Meta-analysis shows sleep apnea linked to increased risk for sudden death, cardiovascular mortality
MONDAY, Aug. 9, 2021 (HealthDay News) — Obstructive sleep apnea (OSA) is a risk factor for all-cause mortality and cardiac mortality, according to a review recently published in BMJ Open Respiratory Research.
Emily S. Heilbrunn, from Penn State Health in Hershey, Pennsylvania, and colleagues conducted a systematic literature review and meta-analysis to estimate the risk for all-cause and cardiovascular mortality in individuals with OSA.
Based on 22 observational studies (42,099 participants), the researchers found that OSA was associated with all-cause sudden death (relative risk [RR], 1.74; 95 percent confidence interval [CI], 1.44 to 2.10) and cardiovascular mortality (RR, 1.94; 95 percent CI, 1.39 to 2.70). There was a marginally significant dose-response relationship between severity of OSA and the risk for death (P for interaction = 0.05): mild OSA (RR, 1.16; 95 percent CI, 0.70 to 1.93), moderate OSA (RR, 1.72; 95 percent CI, 1.11 to 2.67), and severe OSA (RR, 2.87; 95 percent CI, 1.70 to 4.85). Older age was a significant contributing factor in the relationship between OSA and mortality.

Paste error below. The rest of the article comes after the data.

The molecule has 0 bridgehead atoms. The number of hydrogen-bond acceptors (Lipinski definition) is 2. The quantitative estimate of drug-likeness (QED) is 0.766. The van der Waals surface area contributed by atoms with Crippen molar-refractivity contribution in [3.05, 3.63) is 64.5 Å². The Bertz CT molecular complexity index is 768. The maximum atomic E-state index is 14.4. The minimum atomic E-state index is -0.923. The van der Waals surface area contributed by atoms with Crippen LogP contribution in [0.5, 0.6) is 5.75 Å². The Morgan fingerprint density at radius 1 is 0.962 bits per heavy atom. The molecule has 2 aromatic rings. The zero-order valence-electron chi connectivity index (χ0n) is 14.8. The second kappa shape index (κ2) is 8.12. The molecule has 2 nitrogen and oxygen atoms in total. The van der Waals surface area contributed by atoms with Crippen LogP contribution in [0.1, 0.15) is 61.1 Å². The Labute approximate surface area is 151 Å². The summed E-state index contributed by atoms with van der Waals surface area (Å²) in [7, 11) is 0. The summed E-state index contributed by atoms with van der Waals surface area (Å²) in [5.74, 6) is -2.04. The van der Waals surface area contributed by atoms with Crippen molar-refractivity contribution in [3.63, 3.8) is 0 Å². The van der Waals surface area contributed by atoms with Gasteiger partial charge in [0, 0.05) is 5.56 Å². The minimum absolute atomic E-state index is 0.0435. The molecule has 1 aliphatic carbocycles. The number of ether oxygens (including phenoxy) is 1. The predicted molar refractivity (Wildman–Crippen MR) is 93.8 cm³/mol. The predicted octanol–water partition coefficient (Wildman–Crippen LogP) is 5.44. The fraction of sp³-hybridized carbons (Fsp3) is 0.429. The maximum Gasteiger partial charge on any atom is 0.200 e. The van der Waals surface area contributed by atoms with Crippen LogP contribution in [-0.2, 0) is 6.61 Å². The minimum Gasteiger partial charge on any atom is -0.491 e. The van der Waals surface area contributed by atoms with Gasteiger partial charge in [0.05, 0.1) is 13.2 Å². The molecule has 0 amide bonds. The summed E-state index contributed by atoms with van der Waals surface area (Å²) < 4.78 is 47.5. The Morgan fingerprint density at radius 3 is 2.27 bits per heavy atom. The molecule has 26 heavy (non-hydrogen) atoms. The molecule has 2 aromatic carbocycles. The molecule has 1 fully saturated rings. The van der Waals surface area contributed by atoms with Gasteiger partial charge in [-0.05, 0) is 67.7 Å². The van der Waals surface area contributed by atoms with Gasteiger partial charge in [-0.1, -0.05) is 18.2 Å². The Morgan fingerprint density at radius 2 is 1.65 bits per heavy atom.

“This study highlights the importance of appropriate prevention measures to reduce the incidence of OSA and OSA-related sudden death,” Heilbrunn said in a statement. “Providing accessible and affordable treatments for populations with OSA may ultimately reduce adverse health outcomes for these individuals.”
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